Poem about death and a ship

by
5.46  ·  2,607 ratings  ·  165 reviews
Posted on by
poem about death and a ship

Quote by Henry Wadsworth Longfellow: “Ships that pass in the night, and speak each ot...”

File Name: poem about death and a ship.zip
Size: 92009 Kb
Published 04.12.2018

Death Ship 1980 720p BluRay x264 GECKOS

Out in the sky the great dark clouds are massing; I look far out into the pregnant night, Where I can hear the solemn booming gun And catch the gleaming of a random light, That tells me that the ship I seek is passing, passing. My tearful eyes my soul's deep hurt are glassing; For I would hail and check that ship of ships.

Gone from my sight

What is dying I am standing on the seashore, a ship sails in the morning breeze and starts for the ocean. She is an object of beauty and I stand watching her till at last she fades on the horizon and someone at my side says: "She is gone. Where Gone from my sight that is all. She is just as large in the masts, hull and spars as she was when I saw her, and just as able to bear her load of living freight to its destination. The diminished size and total loss of sight is in me, not in her, and just at the moment when someone at my side says, "She is gone" there are others who are watching her coming, and other voices take up a glad shout: "There she comes! Published by: Esplanade Publishing Ltd. Contact : customerservices thefuneralpoem.

A moving funeral verse about death and the afterlife. I am standing upon the seashore. A ship at my side spreads her white sails to the morning breeze and starts for the blue ocean. She is an object of beauty and strength. I stand and watch her until at length she hangs like a speck of white cloud just where the sea and sky come to mingle with each other. That is all. She is just as large in mast and hull and spar as she was when she left my side and she is just as able to bear her load of living freight to her destined port.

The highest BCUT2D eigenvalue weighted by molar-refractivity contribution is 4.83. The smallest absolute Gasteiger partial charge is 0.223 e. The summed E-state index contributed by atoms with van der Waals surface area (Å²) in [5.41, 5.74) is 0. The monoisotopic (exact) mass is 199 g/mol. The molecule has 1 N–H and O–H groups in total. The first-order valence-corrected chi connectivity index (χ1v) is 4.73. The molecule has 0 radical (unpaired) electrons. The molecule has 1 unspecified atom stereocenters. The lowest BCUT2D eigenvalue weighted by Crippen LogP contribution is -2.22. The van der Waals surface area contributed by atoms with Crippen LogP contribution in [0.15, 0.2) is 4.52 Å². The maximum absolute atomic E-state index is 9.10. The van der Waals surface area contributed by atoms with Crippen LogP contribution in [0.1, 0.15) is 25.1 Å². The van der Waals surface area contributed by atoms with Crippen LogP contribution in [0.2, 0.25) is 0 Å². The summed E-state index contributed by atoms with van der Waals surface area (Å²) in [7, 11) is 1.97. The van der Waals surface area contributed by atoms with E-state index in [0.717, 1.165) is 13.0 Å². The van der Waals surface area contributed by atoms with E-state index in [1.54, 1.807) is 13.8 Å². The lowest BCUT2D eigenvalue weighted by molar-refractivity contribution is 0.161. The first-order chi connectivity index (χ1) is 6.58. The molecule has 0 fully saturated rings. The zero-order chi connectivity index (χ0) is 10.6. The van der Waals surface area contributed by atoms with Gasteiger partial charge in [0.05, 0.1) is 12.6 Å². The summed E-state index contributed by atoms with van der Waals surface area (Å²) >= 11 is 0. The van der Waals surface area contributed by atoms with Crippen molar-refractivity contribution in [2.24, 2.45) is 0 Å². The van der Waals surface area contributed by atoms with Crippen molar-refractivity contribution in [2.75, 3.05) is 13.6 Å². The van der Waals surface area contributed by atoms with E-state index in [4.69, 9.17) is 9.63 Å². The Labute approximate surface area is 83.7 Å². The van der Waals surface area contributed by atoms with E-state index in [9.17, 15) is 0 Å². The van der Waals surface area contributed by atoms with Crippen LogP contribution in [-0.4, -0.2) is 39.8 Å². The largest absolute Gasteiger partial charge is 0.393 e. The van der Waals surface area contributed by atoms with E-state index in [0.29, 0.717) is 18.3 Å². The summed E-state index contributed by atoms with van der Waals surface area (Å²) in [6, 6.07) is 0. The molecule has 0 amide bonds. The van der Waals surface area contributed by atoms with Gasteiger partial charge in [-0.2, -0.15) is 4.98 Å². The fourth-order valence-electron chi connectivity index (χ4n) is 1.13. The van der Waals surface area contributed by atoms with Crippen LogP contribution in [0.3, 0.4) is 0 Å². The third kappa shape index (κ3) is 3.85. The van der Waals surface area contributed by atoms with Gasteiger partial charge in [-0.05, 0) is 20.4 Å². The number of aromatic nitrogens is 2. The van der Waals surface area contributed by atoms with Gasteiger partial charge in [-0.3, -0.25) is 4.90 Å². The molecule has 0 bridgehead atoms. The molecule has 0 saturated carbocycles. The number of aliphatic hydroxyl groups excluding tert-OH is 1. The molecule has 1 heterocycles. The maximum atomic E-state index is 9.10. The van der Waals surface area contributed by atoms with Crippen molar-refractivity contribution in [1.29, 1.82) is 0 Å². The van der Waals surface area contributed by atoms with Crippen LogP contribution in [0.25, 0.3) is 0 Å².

I am standing upon the seashore. A ship, at my side, spreads her white sails to the moving breeze and starts for the blue ocean. She is an object of beauty and strength. I stand and watch her until, at length, she hangs like a speck of white cloud just where the sea and sky come to mingle with each other. Gone from my sight. That is all.

Leave a comment

Luther F. At least three publications credit the poem to Luther Beecher in printings shortly after his death in However, it is often attributed to Henry Van Dyke , probably due to his name appearing as the author in a widely distributed booklet by Barbara Karnes entitled "Gone from My Sight. It is also often read at funerals and memorial services. I am standing upon the seashore. A ship at my side spreads her white sails to the morning breeze, and starts for the blue ocean. She is an object of beauty and strength, and I stand and watch her until she hangs like a speck of white cloud just where the sea and sky come down to mingle with each other.

Gone from my Sight I am standing upon the seashore. A ship at my side spreads her white sails to the morning breeze and starts for the blue ocean. She is an object of beauty and strength. I stand watch her at length until she hangs like a speck of white cloud just where the sea and sky come to mingle with each other. Gone from my sight. That is all.

.

3 thoughts on “Quote by Henry Wadsworth Longfellow: “Ships that pass in the night, and speak each ot...”

Leave a Reply